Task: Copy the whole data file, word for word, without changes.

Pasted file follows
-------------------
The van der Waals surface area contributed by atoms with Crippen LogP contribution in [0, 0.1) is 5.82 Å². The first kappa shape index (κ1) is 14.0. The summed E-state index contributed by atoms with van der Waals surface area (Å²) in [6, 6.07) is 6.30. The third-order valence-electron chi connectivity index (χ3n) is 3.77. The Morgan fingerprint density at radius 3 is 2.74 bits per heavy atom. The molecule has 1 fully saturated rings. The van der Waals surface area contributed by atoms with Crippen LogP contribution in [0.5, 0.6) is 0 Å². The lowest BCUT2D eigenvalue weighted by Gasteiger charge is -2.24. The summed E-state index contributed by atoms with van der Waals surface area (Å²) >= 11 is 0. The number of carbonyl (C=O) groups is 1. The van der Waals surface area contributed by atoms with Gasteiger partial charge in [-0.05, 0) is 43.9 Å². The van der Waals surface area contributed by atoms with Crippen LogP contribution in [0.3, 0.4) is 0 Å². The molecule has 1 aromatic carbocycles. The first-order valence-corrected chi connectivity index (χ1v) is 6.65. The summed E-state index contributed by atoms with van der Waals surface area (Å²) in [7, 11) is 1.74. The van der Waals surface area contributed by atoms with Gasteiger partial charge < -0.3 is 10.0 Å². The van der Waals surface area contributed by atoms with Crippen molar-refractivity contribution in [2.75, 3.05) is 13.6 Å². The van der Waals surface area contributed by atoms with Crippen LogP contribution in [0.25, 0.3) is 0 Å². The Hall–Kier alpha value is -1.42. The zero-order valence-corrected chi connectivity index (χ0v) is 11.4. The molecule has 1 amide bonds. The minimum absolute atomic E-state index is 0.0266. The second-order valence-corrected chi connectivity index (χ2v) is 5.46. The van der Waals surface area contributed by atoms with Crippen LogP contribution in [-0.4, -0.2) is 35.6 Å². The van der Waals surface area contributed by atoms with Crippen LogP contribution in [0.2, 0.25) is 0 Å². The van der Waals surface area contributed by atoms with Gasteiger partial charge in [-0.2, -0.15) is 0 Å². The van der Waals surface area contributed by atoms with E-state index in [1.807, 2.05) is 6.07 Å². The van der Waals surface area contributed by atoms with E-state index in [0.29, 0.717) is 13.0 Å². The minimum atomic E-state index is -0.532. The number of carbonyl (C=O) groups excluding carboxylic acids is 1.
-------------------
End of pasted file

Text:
The van der Waals surface area contributed by atoms with Crippen LogP contribution in [0, 0.1) is 5.82 Å². The first kappa shape index (κ1) is 14.0. The summed E-state index contributed by atoms with van der Waals surface area (Å²) in [6, 6.07) is 6.30. The third-order valence-electron chi connectivity index (χ3n) is 3.77. The Morgan fingerprint density at radius 3 is 2.74 bits per heavy atom. The molecule has 1 fully saturated rings. The van der Waals surface area contributed by atoms with Crippen LogP contribution in [0.5, 0.6) is 0 Å². The lowest BCUT2D eigenvalue weighted by Gasteiger charge is -2.24. The summed E-state index contributed by atoms with van der Waals surface area (Å²) >= 11 is 0. The number of carbonyl (C=O) groups is 1. The van der Waals surface area contributed by atoms with Gasteiger partial charge in [-0.05, 0) is 43.9 Å². The van der Waals surface area contributed by atoms with Crippen LogP contribution in [0.3, 0.4) is 0 Å². The molecule has 1 aromatic carbocycles. The first-order valence-corrected chi connectivity index (χ1v) is 6.65. The summed E-state index contributed by atoms with van der Waals surface area (Å²) in [7, 11) is 1.74. The van der Waals surface area contributed by atoms with Gasteiger partial charge < -0.3 is 10.0 Å². The van der Waals surface area contributed by atoms with Crippen molar-refractivity contribution in [2.75, 3.05) is 13.6 Å². The van der Waals surface area contributed by atoms with Crippen LogP contribution in [0.25, 0.3) is 0 Å². The Hall–Kier alpha value is -1.42. The zero-order valence-corrected chi connectivity index (χ0v) is 11.4. The molecule has 1 amide bonds. The minimum absolute atomic E-state index is 0.0266. The second-order valence-corrected chi connectivity index (χ2v) is 5.46. The van der Waals surface area contributed by atoms with Crippen LogP contribution in [-0.4, -0.2) is 35.6 Å². The van der Waals surface area contributed by atoms with Crippen LogP contribution in [0.2, 0.25) is 0 Å². The van der Waals surface area contributed by atoms with Gasteiger partial charge in [-0.2, -0.15) is 0 Å². The van der Waals surface area contributed by atoms with E-state index in [1.807, 2.05) is 6.07 Å². The van der Waals surface area contributed by atoms with E-state index in [0.29, 0.717) is 13.0 Å². The minimum atomic E-state index is -0.532. The number of carbonyl (C=O) groups excluding carboxylic acids is 1.